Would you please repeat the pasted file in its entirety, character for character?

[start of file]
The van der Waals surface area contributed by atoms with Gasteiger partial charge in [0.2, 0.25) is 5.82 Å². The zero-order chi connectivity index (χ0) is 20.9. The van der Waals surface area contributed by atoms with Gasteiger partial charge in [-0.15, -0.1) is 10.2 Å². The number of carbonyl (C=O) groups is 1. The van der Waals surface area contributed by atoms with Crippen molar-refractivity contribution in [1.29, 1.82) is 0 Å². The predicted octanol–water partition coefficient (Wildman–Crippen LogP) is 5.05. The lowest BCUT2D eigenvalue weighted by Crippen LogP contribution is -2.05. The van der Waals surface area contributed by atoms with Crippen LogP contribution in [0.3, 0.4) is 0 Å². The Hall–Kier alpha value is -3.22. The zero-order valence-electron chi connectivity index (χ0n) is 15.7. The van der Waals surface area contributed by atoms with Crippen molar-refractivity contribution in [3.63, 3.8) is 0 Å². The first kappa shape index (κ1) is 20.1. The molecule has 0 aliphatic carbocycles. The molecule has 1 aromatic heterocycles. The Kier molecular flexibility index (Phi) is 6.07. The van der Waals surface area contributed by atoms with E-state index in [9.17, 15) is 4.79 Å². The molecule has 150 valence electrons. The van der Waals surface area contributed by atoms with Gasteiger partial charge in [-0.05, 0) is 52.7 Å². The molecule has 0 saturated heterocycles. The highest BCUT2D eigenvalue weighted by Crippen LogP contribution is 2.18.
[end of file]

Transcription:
The van der Waals surface area contributed by atoms with Gasteiger partial charge in [0.2, 0.25) is 5.82 Å². The zero-order chi connectivity index (χ0) is 20.9. The van der Waals surface area contributed by atoms with Gasteiger partial charge in [-0.15, -0.1) is 10.2 Å². The number of carbonyl (C=O) groups is 1. The van der Waals surface area contributed by atoms with Crippen molar-refractivity contribution in [1.29, 1.82) is 0 Å². The predicted octanol–water partition coefficient (Wildman–Crippen LogP) is 5.05. The lowest BCUT2D eigenvalue weighted by Crippen LogP contribution is -2.05. The van der Waals surface area contributed by atoms with Crippen LogP contribution in [0.3, 0.4) is 0 Å². The Hall–Kier alpha value is -3.22. The zero-order valence-electron chi connectivity index (χ0n) is 15.7. The van der Waals surface area contributed by atoms with Crippen molar-refractivity contribution in [3.63, 3.8) is 0 Å². The first kappa shape index (κ1) is 20.1. The molecule has 0 aliphatic carbocycles. The molecule has 1 aromatic heterocycles. The Kier molecular flexibility index (Phi) is 6.07. The van der Waals surface area contributed by atoms with E-state index in [9.17, 15) is 4.79 Å². The molecule has 150 valence electrons. The van der Waals surface area contributed by atoms with Gasteiger partial charge in [-0.05, 0) is 52.7 Å². The molecule has 0 saturated heterocycles. The highest BCUT2D eigenvalue weighted by Crippen LogP contribution is 2.18.